In spite of the problems present in this rural population (illiteracy, ignorance, poverty, and poor transport facilities) we achieved good follow-up for the patients who completed their treatment but, at the same time, the number of cases discontinuing treatment as well as the number of patients with advanced stage disease were quite high. Due to lack of screening programs for early diagnosis, around 60% of cases reported in advance stages. Early detection with screening programs, cancer awareness and education programs in the surrounding rural areas, along with more financial assistance from the government and non-governmental organizations, is required for early stage diagnosis and early treatment.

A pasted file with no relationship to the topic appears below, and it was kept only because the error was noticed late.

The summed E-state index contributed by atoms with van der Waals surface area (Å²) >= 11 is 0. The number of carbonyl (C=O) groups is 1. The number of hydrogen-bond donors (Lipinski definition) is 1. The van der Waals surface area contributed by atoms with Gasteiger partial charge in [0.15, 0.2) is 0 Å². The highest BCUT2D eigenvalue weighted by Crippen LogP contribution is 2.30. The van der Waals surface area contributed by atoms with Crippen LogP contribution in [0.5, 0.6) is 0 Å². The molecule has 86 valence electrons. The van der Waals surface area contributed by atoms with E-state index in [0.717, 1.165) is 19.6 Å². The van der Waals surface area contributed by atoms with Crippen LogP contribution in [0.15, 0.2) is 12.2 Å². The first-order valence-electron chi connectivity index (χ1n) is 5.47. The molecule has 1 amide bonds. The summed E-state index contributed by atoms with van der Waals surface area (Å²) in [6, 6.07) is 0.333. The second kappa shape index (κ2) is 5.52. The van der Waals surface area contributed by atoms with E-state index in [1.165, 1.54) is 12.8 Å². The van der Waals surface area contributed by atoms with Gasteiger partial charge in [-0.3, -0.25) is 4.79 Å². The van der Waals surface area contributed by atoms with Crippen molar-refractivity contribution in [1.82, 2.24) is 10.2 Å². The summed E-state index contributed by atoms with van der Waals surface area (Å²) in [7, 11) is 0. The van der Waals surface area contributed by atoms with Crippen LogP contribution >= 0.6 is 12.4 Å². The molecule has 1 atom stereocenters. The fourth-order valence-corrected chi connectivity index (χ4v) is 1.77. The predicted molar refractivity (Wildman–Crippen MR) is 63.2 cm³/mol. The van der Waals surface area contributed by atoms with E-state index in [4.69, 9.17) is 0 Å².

| > Acknowledgment|| |
I was helped by the excellent institutional facility (especially for poor) in this rural area of Maharastra, India. To prepare this article I was helped by Dr. S. N. Jangle and Mr. Sanjeev Kulkarni; I thank them sincerely.
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[Figure - 1], [Figure - 2]
[Table - 1], [Table - 2], [Table - 3], [Table - 4], [Table - 5], [Table - 6]